Digital Health for All : Trends 2016-2020


“Digital Health” term seems to create a buzz in every healthcare forum or conference today. Why not? If “Health for All” needs to be a reality as envisioned by World Health Organization (way back in 1981!) – now is the best time to make it happen, and it can be possible ONLY if Technology + Digital revolution are integrated with today’s healthcare delivery model

By 2020, about 78 million customers across the globe are going to use home health technologies, and most healthcare providers/models are working hard to adopt to the new way healthcare is going to be delivered – basically, driven by the patient or end-user and his preference of the medium! Gone are the days when a doctor-patient interaction would happen only face-to-face, waiting in long queues and at the mercy of the clinic, hospital or provider.

Remember – just a decade ago, you had to visit the bank physically to deposit cash, withdraw money, take a loan – or in fact to do any financial transaction! Now, just pause and ask yourself – when was the last time you visited the bank physically?

Healthcare has always been a laggard compared to other industries with respect to adoption of technology or digital revolution and India – specifically, is known to be slow to catch up with new trends but leap frog once any idea/concept takes main stream acceptance.

Please find below some of the unique trends which is going to change the way healthcare is delivered in 3-5 years from now and how each of the trend is going to impact the key stakeholders in the healthcare delivery value chain:

1. The Non Communicable Disease burden (India specific statistics only) for the major diseases/new cases per year looks something close to – Cardiac Disorders (50 million), Diabetes (63 million), Cancers (1.2 million), Stroke (1 million) and Renal Transplants (0.2 million) which translates to loss to the exchequer to the tune of about 23,000 Crore INR in a decade!!!

2. 45% of the population travels close to 100 kms to access higher level of care (India specific) – examples of just 5 broad categories combined gives us a rough idea of approximately the phenomenal impact that Digital Health or Telemedicine can bring about

  • 125 million Indians (or 1/10th of India population) will travel about 100 km each!!! (and in most above conditions a relative or dependent will accompany the patient)
  • Most of these conditions will need frequent visits to see the specialist in a good tertiary care hospital
  • Hypothetically – if we can avoid even 1 follow-up or physical visit for each patient in a year the indirect cost saving would be something like INR 3750 Crores ($ 600 million – assumptions cost of travel for each km being INR 2-3 = travel reimbursement for two wheeler courtesy HR friend!) Now imagine the direct benefits?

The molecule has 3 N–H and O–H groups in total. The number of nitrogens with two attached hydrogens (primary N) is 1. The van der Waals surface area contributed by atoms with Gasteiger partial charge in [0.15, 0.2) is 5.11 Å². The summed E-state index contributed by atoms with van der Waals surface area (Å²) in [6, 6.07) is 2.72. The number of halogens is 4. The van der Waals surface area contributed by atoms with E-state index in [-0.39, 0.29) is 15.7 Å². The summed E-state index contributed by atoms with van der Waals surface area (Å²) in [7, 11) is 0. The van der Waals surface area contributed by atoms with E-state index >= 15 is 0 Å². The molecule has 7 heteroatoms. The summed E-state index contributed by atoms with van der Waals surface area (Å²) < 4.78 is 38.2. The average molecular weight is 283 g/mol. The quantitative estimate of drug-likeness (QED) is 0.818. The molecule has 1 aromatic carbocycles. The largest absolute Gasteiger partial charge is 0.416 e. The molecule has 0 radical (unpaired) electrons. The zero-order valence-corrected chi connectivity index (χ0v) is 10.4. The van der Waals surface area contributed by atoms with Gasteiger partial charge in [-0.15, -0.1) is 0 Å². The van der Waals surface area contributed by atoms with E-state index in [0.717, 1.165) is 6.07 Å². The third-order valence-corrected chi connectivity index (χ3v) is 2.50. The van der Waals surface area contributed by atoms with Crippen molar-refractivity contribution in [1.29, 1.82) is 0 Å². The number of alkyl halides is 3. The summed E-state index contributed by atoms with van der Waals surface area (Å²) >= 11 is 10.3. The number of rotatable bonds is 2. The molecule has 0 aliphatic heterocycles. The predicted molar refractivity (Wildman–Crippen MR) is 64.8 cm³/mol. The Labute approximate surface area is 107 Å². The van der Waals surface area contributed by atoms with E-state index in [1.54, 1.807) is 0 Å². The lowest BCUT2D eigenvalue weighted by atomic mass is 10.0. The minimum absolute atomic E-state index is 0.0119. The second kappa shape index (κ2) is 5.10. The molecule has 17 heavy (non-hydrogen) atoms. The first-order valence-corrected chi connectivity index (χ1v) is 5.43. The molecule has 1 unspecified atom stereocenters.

3. Virtual Consultations are set to increase from current 25-30 million to 160-200 million by 2020 (Global) and there are around 100k healthcare applications available for download!

4. Most recent surveys done indicate that 60-70% (Global) of the consumers are ready to explore or have tried accessing digital healthcare services – be it virtual consultations, apps, or remote services connecting patients to physicians, providers or connected ecosystem

5. While 70-80% of India’s healthcare staffing and services being concentrated at the top 20 cities and the perpetual healthcare staffing shortage or policies directed to solve these challenges still being a distant dream – technology + digital adoption is going to be the biggest enabler to ensure “Health for All”

6. Most western studies have indicated that secure, stable video and internet connectivity result in better outcomes as well – 35% lesser hospital admissions, 53% reduced admission to emergency services and close to 60% reduction in hospital stay duration. In India – lack of data is the biggest challenge, however internet connectivity + stable bandwidth + well thought out policies to ensure seamless interoperability between private, public healthcare facilities could ensure that the impact could be much larger than the western counterparts

7. If the traditional adoption barriers from physicians, providers can be addressed by proper training and show casing real-life case studies – the day is not far when “Health for All” will be a reality and India can leap frog and show the path to the world!

The future of the healthcare delivery will not happen ONLY in closed rooms of physicians or providers (hospitals) – however, it will be based on the choice of the patients, be it at home, on smart phone, on the move, enabled by the latest technology and digital revolution starting from the finger tips of the end user!


If you are a physician working in a remote primary healthcare center (PHC) or a private hospital in a urban set up, or you are a specialist from a secondary tertiary care hospital, nursing assistant passionate about being part of the Digital Health Revolution in India write to me and we would love to hear from you!

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